News

Loading...

Thursday, December 16, 2010

HFCS

Here is a little slide show on high fructose corn syrup which makes the point I would have though obvious: it's sugar, folks!

'"Really, it's just sugar in liquid form—no different biochemically from common table sugar," explains Marion Nestle, Ph.D., professor of nutrition, food studies and public health at New York University.'

But there are some rather surprising assertions made:

'But it also lurks in other types of foods that may come as a surprise: ketchup, frozen dinners, salad dressing, bread, marinades, cereal, canned vegetables—the list goes on and on. "About 30 to 40 percent of all products in the center of the grocery store have high-fructose corn syrup. And people don't expect any sugar in these foods," points out Phil Lempert, the Supermarket Guru.'

There are people who don't know that Captain Crunch contains sugar?!

And here's Lempert again: '"We have no idea what real food tastes like anymore because of all the sugar being added," says Lempert.'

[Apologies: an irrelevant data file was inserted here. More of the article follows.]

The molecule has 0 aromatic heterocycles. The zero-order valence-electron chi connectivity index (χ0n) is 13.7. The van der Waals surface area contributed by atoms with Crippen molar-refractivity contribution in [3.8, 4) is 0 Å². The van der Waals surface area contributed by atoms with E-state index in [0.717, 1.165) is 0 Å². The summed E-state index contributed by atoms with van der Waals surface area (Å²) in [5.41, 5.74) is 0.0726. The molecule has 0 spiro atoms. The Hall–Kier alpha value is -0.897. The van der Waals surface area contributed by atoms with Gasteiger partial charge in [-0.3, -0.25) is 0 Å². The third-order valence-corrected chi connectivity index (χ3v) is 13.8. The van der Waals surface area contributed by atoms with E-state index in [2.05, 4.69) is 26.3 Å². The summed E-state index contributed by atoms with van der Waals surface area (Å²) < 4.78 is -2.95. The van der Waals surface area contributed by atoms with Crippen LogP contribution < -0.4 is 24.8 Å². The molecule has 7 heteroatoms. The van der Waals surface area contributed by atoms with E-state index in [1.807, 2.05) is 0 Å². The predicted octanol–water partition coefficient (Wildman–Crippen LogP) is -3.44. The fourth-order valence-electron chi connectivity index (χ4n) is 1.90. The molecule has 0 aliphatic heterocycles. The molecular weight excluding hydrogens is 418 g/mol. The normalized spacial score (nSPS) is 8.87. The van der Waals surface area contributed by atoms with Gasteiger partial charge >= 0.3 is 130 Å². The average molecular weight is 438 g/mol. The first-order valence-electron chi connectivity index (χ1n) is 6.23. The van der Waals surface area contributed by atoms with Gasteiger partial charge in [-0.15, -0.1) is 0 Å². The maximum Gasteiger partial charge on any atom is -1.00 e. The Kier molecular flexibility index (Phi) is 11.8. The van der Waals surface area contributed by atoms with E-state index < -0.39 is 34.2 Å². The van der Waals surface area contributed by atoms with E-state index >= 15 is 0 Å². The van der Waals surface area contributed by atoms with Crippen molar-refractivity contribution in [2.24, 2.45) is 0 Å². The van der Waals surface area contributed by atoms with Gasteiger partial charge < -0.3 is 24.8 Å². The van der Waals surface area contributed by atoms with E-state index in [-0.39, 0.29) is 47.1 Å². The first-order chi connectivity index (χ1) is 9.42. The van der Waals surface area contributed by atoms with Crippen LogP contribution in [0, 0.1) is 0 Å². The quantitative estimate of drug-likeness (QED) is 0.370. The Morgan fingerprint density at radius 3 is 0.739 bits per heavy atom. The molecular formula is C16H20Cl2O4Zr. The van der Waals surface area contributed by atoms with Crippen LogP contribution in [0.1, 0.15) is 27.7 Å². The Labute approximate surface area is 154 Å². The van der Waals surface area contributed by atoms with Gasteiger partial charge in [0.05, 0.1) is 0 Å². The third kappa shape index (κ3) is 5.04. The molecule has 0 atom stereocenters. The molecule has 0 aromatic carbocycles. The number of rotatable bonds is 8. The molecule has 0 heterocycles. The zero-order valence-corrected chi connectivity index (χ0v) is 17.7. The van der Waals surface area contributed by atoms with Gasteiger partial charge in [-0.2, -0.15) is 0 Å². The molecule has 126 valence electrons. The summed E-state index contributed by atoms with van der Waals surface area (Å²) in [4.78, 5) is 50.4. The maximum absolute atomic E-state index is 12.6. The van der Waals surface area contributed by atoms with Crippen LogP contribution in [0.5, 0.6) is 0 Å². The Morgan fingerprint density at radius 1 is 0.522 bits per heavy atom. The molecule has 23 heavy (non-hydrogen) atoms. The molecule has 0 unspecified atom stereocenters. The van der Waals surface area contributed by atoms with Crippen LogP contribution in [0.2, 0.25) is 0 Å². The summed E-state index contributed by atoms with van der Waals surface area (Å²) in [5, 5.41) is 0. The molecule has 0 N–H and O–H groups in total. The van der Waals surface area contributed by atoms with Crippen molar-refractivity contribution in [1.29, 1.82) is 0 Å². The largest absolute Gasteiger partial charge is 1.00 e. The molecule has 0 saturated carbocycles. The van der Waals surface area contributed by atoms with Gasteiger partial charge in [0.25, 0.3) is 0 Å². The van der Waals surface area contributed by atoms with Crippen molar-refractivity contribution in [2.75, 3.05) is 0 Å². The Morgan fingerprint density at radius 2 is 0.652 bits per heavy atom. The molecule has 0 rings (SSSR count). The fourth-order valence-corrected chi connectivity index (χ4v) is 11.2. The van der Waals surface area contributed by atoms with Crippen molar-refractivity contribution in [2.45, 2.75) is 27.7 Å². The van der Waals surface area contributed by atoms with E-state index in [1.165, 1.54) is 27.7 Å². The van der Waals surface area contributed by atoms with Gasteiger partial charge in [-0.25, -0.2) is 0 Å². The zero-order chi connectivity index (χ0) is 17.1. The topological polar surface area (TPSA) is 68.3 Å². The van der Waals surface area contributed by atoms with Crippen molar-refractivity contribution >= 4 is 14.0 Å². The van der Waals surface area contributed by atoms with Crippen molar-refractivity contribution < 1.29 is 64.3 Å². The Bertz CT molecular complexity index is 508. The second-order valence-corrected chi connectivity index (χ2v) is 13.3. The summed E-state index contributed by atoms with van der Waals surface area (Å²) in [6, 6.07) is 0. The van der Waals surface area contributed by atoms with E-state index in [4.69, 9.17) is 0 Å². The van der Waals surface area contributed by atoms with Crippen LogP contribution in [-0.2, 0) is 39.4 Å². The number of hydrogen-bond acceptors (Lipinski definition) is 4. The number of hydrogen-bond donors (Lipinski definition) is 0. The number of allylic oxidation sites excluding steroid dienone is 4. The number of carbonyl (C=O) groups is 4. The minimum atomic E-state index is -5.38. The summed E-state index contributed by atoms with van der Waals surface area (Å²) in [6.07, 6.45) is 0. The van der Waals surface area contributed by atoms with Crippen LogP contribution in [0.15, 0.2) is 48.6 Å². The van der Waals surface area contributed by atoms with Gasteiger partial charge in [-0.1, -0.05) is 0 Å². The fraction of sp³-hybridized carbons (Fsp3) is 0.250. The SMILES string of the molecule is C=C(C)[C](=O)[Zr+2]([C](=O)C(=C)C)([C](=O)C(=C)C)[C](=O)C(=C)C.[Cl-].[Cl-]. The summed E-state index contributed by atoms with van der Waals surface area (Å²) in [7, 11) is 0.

So, adding sugar makes food imaginary?

Hey, and iVillage: It's really obnoxious to glom your little ad onto all text copied from your site.

2 comments:

  1. Common table sugar is sucrose. Fructose is biochemically different from sucrose. It's hard to see why Marion Nestle would say that fructose was no different biochemically from common table sugar. Perhaps she didn't.

    Sucrose is a disaccharide, whereas fructose and glucose are monosaccharides. I appreciate that sucrose is quickly broken down by the stomach into fructose and glucose. Nonetheless, it does have to be broken down, suggesting to me that fructose from food would hit the bloodstream faster than fructose produced in the stomach by breaking down sucrose from food. Further suggesting to me that blood sugar regulation after consuming fructose would be more difficult than blood sugar regulation after consuming sucrose.

    I am not a biochemist.

    ReplyDelete
  2. Yes, Crosbie, I knew that and so did she, I imagine. And you have a very funny way of doing biochemistry: decide what the chemicals involved "suggest" to you!

    Well, other people have a different method, called scientific studies, and study after shows no such difference.

    ReplyDelete